The Greek word kinnábari (cinnabar) is apparently derived from the Arabic word apar (red dust), which is possibly of Indian or Persian origin. The Roman term for cinnabar was «minium». Cinnabar was an expensive pigment used for painting and was often adulterated   by adding minium, otherwise known as red lead or lead dioxide. The name minium soon became interchangeable with its surrogate.


Physical characteristics

Red mercuric sulfide is a mineral that either occurs in its scarlet-red version (cinnabar) in hexagonal crystals or as a black powder consisting of tiny, tetrahedral crystals. Cinnabaris extremely difficult to dissolve in water and only dissolves very slowly even in concentrated mineral acids. Its molecular formula is HgS and its molecular weight is 232,7 [1].



Cinnabar is the most frequent naturally occurring mercury compound. It can be found either pure, or mixed together with other minerals. In most cases cinnabar is to be found as a deposit remaining from hot, watery solutions during periods of volcanic activity. It is largely found in Almadén in Spain, Idria in Slovenia, Italy, Peru, California, Mexico, Japan and Russia. A vast proportion of cinnabar is, however, produced artificially from mercury and sulphur using various methods.



Bioforce uses a homeopathic trituration produced from hydragyrum sulfuratum rubrum, extracted from the naturally occurring mineral cinnabarite which contains at least 90 % HgS.

Properties and action

Cinnabaris is not used in allopathy.

Homeopathy: Like sulfur and mercurius, large doses of Cinnabaris are characterised by extreme cases of ulceration accompanied by suppuration, secretion, fungous granulations as well as histolysis [2]. It is an effective remedy against nasal catarrh, particularly when it affects the nasal sinuses and is accompanied by an increasingly dull headache. It helps atrophied secretions to flow again, thereby soothing any headache and can lead to a complete cure [2,3]. Cinnabaris is also a good choice for headaches which feel as though a tight band has been placed around the head, or a feeling of pressure at the root of the nose, as well as pain emanating from the bones surrounding the nose, which can also include the eye sockets [2,4,5]. It is also often prescribed for chronic inflammation of the eye such as iritis and keratitis [3]. It also has a positive effect on intense ostalgia caused by inflammation of the joints or periosteal thickening [2].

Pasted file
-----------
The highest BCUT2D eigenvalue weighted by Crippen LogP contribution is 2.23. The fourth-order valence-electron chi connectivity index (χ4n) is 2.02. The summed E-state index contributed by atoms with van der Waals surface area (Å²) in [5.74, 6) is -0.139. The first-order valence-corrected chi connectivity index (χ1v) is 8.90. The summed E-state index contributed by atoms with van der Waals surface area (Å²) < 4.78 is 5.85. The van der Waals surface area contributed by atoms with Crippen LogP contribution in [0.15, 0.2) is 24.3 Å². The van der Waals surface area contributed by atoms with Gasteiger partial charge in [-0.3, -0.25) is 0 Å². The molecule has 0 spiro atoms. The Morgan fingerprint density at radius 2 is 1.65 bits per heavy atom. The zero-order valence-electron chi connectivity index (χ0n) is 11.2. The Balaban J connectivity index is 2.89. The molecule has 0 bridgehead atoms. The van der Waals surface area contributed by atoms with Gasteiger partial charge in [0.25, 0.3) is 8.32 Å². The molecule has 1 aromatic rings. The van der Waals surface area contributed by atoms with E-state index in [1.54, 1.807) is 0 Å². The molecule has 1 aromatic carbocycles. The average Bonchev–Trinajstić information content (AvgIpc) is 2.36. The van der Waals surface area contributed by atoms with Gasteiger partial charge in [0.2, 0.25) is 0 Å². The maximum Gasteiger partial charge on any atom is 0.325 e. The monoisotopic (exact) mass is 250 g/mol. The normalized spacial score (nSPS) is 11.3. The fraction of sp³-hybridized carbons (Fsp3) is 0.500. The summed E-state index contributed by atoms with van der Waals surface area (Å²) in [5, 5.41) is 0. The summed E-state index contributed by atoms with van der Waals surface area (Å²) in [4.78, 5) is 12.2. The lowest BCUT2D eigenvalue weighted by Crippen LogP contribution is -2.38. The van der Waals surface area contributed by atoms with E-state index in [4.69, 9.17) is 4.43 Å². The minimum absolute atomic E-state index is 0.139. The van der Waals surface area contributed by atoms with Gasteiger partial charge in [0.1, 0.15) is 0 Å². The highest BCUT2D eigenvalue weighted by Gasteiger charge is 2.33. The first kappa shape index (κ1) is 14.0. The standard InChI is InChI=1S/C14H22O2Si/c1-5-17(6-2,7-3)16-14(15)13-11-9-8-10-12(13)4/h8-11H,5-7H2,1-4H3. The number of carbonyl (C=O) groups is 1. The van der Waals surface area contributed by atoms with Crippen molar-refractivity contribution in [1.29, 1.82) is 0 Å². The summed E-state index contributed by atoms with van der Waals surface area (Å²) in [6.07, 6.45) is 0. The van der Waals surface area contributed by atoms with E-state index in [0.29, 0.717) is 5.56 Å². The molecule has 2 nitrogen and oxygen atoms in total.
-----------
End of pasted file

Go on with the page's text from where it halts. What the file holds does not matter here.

Cinnabaris is effective in the treatment of light bleeding from wounds, condyloma around the genital area and bright red ulcerations (as in the mouth). Furthermore, old or chronic syphilitic complaints or their side effects can be effectively treated with this remedy [2-6].

Cinnabaris is often prescribed for long-term or chronic conditions [3].

Indications / traditional uses 

Proven Indications

Homeopathy: The areas of application correspond with the homeopathic medication profile. These include: Suppurated infections of the conjunctiva and the nasal sinuses; urethral and preputial infections; warts [7].

Traditional uses

Homeopathy: Chronic rhinitis; eye infections such as iritis and keratitis; toothache, increased salivation, inflammed conditions accompanied by ulcerations in the mouth, throat or on the tongue; warts that tend to bleed slightly; mucosal diarrhoea [2-6].